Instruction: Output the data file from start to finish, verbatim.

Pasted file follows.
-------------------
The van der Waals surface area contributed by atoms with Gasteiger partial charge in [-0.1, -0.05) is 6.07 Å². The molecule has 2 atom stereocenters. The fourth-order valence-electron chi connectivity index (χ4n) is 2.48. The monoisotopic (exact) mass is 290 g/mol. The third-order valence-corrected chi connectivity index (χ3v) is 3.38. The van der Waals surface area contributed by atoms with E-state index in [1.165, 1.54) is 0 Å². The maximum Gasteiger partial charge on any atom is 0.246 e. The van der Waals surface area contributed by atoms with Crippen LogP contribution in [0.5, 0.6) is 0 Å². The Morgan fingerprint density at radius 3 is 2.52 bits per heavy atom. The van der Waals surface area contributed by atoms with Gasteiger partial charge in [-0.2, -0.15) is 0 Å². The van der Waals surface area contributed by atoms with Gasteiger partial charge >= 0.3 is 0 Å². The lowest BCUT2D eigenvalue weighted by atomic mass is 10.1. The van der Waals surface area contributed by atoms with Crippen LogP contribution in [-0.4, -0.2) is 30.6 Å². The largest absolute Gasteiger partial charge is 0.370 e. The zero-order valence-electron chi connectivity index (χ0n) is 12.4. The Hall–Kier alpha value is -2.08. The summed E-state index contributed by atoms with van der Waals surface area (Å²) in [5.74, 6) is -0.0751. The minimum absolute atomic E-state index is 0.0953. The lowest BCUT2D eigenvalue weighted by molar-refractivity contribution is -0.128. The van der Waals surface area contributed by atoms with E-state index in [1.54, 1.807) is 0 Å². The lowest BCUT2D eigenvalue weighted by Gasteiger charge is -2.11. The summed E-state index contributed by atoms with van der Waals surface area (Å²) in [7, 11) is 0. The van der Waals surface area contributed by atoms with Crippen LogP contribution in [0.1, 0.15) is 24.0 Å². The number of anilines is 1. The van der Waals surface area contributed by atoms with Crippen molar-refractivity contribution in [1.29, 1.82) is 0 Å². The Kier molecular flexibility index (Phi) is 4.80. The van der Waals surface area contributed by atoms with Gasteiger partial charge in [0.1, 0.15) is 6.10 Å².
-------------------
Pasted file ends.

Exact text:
The van der Waals surface area contributed by atoms with Gasteiger partial charge in [-0.1, -0.05) is 6.07 Å². The molecule has 2 atom stereocenters. The fourth-order valence-electron chi connectivity index (χ4n) is 2.48. The monoisotopic (exact) mass is 290 g/mol. The third-order valence-corrected chi connectivity index (χ3v) is 3.38. The van der Waals surface area contributed by atoms with E-state index in [1.165, 1.54) is 0 Å². The maximum Gasteiger partial charge on any atom is 0.246 e. The van der Waals surface area contributed by atoms with Crippen LogP contribution in [0.5, 0.6) is 0 Å². The Morgan fingerprint density at radius 3 is 2.52 bits per heavy atom. The van der Waals surface area contributed by atoms with Gasteiger partial charge in [-0.2, -0.15) is 0 Å². The van der Waals surface area contributed by atoms with Gasteiger partial charge >= 0.3 is 0 Å². The lowest BCUT2D eigenvalue weighted by atomic mass is 10.1. The van der Waals surface area contributed by atoms with Crippen LogP contribution in [-0.4, -0.2) is 30.6 Å². The largest absolute Gasteiger partial charge is 0.370 e. The zero-order valence-electron chi connectivity index (χ0n) is 12.4. The Hall–Kier alpha value is -2.08. The summed E-state index contributed by atoms with van der Waals surface area (Å²) in [5.74, 6) is -0.0751. The minimum absolute atomic E-state index is 0.0953. The lowest BCUT2D eigenvalue weighted by molar-refractivity contribution is -0.128. The van der Waals surface area contributed by atoms with E-state index in [1.54, 1.807) is 0 Å². The lowest BCUT2D eigenvalue weighted by Gasteiger charge is -2.11. The summed E-state index contributed by atoms with van der Waals surface area (Å²) in [7, 11) is 0. The van der Waals surface area contributed by atoms with Crippen LogP contribution in [0.1, 0.15) is 24.0 Å². The number of anilines is 1. The van der Waals surface area contributed by atoms with Crippen molar-refractivity contribution in [1.29, 1.82) is 0 Å². The Kier molecular flexibility index (Phi) is 4.80. The van der Waals surface area contributed by atoms with Gasteiger partial charge in [0.1, 0.15) is 6.10 Å².